By Tom Demerly.
My friends know my cat named Mia died last week from a 2-year battle with heart disease. She was only 7. I wrote about her loss here.
During the ordeal with Mia being sick my girlfriend Jan and my friend Sue shuttled Mia from one specialist doctor to another in an attempt to save her life.
Losing Mia hurt. That’s an understatement. Her gentle presence, kind personality and soft, graceful beauty made her a wonderful companion. She was a stray rescued from a dumpster who grew into a beautiful cat despite a rough beginning and a difficult feline cardiac condition.
Loss leaves a hollowness, a dark void that produces physical pain in your chest. A vacuum. And in that vacuum hope and light seems to disappear into the deep shadow of fear and uncertainty. And there is that familiar dread of never being able to get back what you have lost and the choking sense that you lost it too soon.
Then something quite remarkable happened.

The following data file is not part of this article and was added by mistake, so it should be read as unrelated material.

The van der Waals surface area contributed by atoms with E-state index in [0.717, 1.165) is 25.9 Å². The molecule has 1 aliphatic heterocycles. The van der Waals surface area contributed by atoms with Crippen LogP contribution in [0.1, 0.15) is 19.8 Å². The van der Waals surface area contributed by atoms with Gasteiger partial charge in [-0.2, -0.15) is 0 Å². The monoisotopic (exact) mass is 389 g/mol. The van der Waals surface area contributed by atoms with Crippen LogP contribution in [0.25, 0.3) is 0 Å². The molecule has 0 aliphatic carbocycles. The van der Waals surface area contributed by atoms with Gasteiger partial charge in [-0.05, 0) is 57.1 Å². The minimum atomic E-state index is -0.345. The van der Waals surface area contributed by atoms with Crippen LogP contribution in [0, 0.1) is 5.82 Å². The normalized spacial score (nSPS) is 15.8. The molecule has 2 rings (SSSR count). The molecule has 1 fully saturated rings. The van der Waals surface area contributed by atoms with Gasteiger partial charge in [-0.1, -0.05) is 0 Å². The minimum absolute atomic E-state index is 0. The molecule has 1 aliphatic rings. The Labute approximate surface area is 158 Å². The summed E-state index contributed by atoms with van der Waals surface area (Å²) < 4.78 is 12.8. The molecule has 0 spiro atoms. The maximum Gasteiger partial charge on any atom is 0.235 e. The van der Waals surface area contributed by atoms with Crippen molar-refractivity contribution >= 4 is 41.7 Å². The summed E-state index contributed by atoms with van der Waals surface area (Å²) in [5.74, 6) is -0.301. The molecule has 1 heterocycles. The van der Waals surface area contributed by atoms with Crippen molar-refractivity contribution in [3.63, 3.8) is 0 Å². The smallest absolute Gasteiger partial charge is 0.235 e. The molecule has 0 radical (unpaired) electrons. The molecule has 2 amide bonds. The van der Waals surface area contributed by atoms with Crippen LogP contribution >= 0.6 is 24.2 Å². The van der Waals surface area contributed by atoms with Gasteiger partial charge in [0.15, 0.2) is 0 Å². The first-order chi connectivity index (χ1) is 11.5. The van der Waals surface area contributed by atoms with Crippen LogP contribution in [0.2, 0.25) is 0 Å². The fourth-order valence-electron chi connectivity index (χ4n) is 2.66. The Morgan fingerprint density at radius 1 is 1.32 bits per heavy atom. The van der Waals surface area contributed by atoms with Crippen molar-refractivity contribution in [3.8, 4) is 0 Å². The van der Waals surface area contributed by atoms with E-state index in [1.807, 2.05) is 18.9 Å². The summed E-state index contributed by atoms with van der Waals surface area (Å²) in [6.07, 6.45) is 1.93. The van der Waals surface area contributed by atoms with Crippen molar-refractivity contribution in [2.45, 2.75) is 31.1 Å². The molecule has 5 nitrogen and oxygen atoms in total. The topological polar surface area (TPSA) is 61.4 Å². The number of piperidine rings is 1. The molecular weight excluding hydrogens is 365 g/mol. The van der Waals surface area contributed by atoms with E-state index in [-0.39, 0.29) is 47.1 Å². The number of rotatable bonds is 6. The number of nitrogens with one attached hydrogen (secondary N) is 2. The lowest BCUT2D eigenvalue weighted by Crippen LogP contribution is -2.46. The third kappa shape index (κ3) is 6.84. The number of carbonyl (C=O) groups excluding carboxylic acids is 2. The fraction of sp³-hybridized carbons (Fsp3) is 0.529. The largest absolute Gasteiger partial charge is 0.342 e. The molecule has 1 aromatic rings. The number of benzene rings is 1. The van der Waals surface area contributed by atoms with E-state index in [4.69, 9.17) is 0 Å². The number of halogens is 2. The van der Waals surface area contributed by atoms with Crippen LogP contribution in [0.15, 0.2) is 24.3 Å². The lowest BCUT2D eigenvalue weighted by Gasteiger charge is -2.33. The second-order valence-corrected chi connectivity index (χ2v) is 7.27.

People sent MiMi, my surviving cat and my girlfriend Jan Mack and I cards. My friend Mark from Arizona sent a card. My friends Glenn and Rasa from here in Michigan sent one. The hospital staff where Mia went when she was sick all signed a card and mailed it to us. People sent cards to my work. My friends Yanti and Kingsley sent a card all the way from Indonesia. More people sent cards. My good friend Mary, whom I’ve known since we were kids and whose dad ran a local bookstore for years, made a donation to our local animal shelter in Mia’s name and so did my friend from Ann Arbor, Wen N. My buddy Ira, who also knows cats well, stopped by to say he was sorry about Mia. My friends Paul, Sue, Lance and Connor came to my house and helped dig Mia’s resting place in my back yard while a man in Pennsylvania made a beautiful casket for her by hand from wood harvested from the forest near there.
And in all these cards and messages and help one thing emerged; we do not not suffer loss alone. Everyone around us bears the weight of our despair. Author Sylvia Boorstein wrote, in the book In The Face of Fear, “We take pain very personally. As if it is happening to us as individuals. The Buddha’s foremost teaching says that life is difficult and each of share the losses of others. That we do not despair and suffer alone.” And in that company of compassion and care, there is an uplifting sense of warmth that chases the shivering chill of loss away. It is replaced by a sense of support and community. Of kindness and empathy. And even in loss, loss that we will never recover, something good and warm is born.
We learn that we are not alone.